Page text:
The Despić House
The house, located on the corner of the streets of Despić and Obala Kulina Bana, is one of the few preserved residential buildings of an Orthodox family dating from the Ottoman period.
- Working Hours:
Monday - Saturday from 10:00AM to 4:00PM
- Contact phone: +387 33 215 531
- Contact email: email@example.com
- Adress: Despićeva 2, Sarajevo 71000, B&H
It is located within the cultural and historical centre of Baščaršija, in the area once known as Latinluk
The Despić house, the oldest part of which dates from the 17th century, belonged to a wealthy merchant family and it depicts the lifestyle of a Serbian Orthodox family in Sarajevo. The house was built in several stages, originally with Bosnian-Oriental elements, later acquiring the features of European architecture through modifications and additions.
Fur merchants (ćurčija) by trade, the Despić family owned shops in the nearby Veliki ćurčiluk street, and belonged to the Sarajevo elite. The Despić house is considered to be a precursor to modern theatre in Sarajevo, since the first theatre performances were organized in the drawing room of the house.
How to find
Neighborhoods of Sarajevo - Baščaršija
We will start with today's bathing area BentbaSa, which was onceknown as medieval village of Brodac. The founder of Sarajevo, Isabeg Isakovié thought this location was just perfect for establishing acity.
In Baščaršija, he builds Kolobara Han (Kolobara Inn), a hotel in modern terms, which was soon surrounded by a multitude of shops creating the economic basis for the development of the city. Kozja ćuprija bridge (Goat Bridge) was built upstream from the village of Brodac in the 16th century, and today is an easy, half hours walk from Bentbaša along the Dariva Street. Not much is known about Kozja ćuprija, but it is certain that everything came to town through it: armies, caravans, religions, cultures and influences.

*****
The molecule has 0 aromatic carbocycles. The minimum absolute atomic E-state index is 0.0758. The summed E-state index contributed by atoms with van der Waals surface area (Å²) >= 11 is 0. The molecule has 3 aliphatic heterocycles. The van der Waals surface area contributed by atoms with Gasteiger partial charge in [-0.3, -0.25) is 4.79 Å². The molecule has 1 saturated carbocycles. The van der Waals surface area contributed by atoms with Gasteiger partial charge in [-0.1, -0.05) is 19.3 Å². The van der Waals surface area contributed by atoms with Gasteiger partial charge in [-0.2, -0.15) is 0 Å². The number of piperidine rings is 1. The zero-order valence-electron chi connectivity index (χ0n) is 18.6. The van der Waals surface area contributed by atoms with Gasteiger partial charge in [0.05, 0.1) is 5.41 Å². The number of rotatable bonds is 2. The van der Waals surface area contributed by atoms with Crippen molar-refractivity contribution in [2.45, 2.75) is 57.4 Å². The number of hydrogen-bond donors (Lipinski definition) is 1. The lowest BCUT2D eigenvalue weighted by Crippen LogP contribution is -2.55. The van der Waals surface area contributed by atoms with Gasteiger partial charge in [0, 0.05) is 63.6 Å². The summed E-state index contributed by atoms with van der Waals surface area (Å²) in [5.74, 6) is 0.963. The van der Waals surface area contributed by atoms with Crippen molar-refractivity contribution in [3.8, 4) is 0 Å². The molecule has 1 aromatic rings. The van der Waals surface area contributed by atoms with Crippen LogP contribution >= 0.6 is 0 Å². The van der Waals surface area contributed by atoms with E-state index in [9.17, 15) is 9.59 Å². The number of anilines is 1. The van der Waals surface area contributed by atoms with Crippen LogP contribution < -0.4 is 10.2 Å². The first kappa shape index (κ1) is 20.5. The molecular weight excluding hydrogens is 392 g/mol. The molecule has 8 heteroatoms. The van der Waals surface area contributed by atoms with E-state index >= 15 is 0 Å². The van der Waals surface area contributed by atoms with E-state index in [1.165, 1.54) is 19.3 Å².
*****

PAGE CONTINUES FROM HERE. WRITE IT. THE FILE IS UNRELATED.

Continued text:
There are two traditions about the origin of Kozja ćuprija.
According to the first legend, the bridge was built by the Romans, and the second claims it was built by Mehmed Paša in memory of his childhood when he was just a poor goat shepherd.
According to the legend, one of the goats in his care discovered the hidden treasure. Mehmed used it for his education, became elected to the rank of Pasha and constructed a bridge he called “Goat’s Bridge”. Another permanent stamp was left by Gazi Husrev Beg (Gazi Husrev Bey), the conqueror of Belgrade, the irreplaceable warrior in campaigns of Suleiman the Magnificent, triple Bosnian Steward and Builder. In 1530, with his own money, he built the most monumental building of Islamic culture in Bosnia and Herzegovina and the largest sacral object of Islamic architecture in this part of the world, Gazi Husrev Beg Mosque, sitting on the right bank of the river Miljacka.
Bey Mosque, together with mekteb, wudu inn, two octagonal mausoleums and the clock tower building is the central and largest complex of the “čaršija”, and has had a significant influence on all construction activities in the city.
It is also the first mosque in the world to install electrical lighting.
More on www.visitsarajevo.ba/bascarsija/
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